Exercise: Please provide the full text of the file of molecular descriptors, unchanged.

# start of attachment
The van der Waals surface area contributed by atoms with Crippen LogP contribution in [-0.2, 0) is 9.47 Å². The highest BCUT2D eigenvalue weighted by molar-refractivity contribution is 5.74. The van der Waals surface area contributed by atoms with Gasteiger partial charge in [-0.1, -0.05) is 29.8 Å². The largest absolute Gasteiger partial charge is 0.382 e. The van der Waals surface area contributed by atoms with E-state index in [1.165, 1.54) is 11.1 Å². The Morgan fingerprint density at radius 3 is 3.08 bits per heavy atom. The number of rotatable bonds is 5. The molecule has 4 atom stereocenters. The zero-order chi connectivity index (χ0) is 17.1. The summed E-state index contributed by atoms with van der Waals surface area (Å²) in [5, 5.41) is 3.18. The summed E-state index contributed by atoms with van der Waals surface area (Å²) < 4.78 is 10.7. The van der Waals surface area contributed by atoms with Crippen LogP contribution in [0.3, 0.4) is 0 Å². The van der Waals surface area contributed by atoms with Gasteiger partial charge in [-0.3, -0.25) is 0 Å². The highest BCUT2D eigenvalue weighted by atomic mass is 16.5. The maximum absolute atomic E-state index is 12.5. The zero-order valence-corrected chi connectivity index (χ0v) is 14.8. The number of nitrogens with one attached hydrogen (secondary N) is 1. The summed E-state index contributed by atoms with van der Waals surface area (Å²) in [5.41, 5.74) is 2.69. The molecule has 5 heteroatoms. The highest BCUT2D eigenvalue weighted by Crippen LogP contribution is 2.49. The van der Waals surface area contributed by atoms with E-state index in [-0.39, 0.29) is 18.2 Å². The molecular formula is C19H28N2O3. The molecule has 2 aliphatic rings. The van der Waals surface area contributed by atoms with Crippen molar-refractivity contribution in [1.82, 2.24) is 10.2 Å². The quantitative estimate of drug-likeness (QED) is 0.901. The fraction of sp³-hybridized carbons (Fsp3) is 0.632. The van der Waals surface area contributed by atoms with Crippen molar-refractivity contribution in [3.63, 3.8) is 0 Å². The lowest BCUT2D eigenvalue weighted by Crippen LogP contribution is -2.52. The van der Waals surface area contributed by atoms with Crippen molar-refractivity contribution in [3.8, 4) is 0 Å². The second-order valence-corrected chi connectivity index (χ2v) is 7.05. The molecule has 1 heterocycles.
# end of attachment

The van der Waals surface area contributed by atoms with Crippen LogP contribution in [-0.2, 0) is 9.47 Å². The highest BCUT2D eigenvalue weighted by molar-refractivity contribution is 5.74. The van der Waals surface area contributed by atoms with Gasteiger partial charge in [-0.1, -0.05) is 29.8 Å². The largest absolute Gasteiger partial charge is 0.382 e. The van der Waals surface area contributed by atoms with E-state index in [1.165, 1.54) is 11.1 Å². The Morgan fingerprint density at radius 3 is 3.08 bits per heavy atom. The number of rotatable bonds is 5. The molecule has 4 atom stereocenters. The zero-order chi connectivity index (χ0) is 17.1. The summed E-state index contributed by atoms with van der Waals surface area (Å²) in [5, 5.41) is 3.18. The summed E-state index contributed by atoms with van der Waals surface area (Å²) < 4.78 is 10.7. The van der Waals surface area contributed by atoms with Crippen LogP contribution in [0.3, 0.4) is 0 Å². The van der Waals surface area contributed by atoms with Gasteiger partial charge in [-0.3, -0.25) is 0 Å². The highest BCUT2D eigenvalue weighted by atomic mass is 16.5. The maximum absolute atomic E-state index is 12.5. The zero-order valence-corrected chi connectivity index (χ0v) is 14.8. The number of nitrogens with one attached hydrogen (secondary N) is 1. The summed E-state index contributed by atoms with van der Waals surface area (Å²) in [5.41, 5.74) is 2.69. The molecule has 5 heteroatoms. The highest BCUT2D eigenvalue weighted by Crippen LogP contribution is 2.49. The van der Waals surface area contributed by atoms with E-state index in [-0.39, 0.29) is 18.2 Å². The molecular formula is C19H28N2O3. The molecule has 2 aliphatic rings. The van der Waals surface area contributed by atoms with Crippen molar-refractivity contribution in [1.82, 2.24) is 10.2 Å². The quantitative estimate of drug-likeness (QED) is 0.901. The fraction of sp³-hybridized carbons (Fsp3) is 0.632. The van der Waals surface area contributed by atoms with Crippen molar-refractivity contribution in [3.63, 3.8) is 0 Å². The lowest BCUT2D eigenvalue weighted by Crippen LogP contribution is -2.52. The van der Waals surface area contributed by atoms with Crippen molar-refractivity contribution in [3.8, 4) is 0 Å². The second-order valence-corrected chi connectivity index (χ2v) is 7.05. The molecule has 1 heterocycles.